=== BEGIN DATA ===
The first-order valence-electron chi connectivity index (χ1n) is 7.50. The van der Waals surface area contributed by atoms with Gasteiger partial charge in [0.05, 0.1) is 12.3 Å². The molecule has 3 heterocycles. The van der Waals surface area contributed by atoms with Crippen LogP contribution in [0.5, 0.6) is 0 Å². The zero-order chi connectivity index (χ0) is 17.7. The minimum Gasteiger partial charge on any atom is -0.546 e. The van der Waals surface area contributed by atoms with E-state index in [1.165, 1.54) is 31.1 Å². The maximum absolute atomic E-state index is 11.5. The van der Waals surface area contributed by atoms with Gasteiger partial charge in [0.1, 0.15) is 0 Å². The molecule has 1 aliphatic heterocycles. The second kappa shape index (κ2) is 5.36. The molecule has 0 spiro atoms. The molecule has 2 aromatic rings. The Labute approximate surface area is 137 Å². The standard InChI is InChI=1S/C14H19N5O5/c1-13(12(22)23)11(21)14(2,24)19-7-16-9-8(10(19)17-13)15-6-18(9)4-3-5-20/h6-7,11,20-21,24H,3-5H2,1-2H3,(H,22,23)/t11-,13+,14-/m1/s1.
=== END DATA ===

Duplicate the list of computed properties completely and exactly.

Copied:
The first-order valence-electron chi connectivity index (χ1n) is 7.50. The van der Waals surface area contributed by atoms with Gasteiger partial charge in [0.05, 0.1) is 12.3 Å². The molecule has 3 heterocycles. The van der Waals surface area contributed by atoms with Crippen LogP contribution in [0.5, 0.6) is 0 Å². The zero-order chi connectivity index (χ0) is 17.7. The minimum Gasteiger partial charge on any atom is -0.546 e. The van der Waals surface area contributed by atoms with E-state index in [1.165, 1.54) is 31.1 Å². The maximum absolute atomic E-state index is 11.5. The van der Waals surface area contributed by atoms with Gasteiger partial charge in [0.1, 0.15) is 0 Å². The molecule has 1 aliphatic heterocycles. The second kappa shape index (κ2) is 5.36. The molecule has 0 spiro atoms. The molecule has 2 aromatic rings. The Labute approximate surface area is 137 Å². The standard InChI is InChI=1S/C14H19N5O5/c1-13(12(22)23)11(21)14(2,24)19-7-16-9-8(10(19)17-13)15-6-18(9)4-3-5-20/h6-7,11,20-21,24H,3-5H2,1-2H3,(H,22,23)/t11-,13+,14-/m1/s1.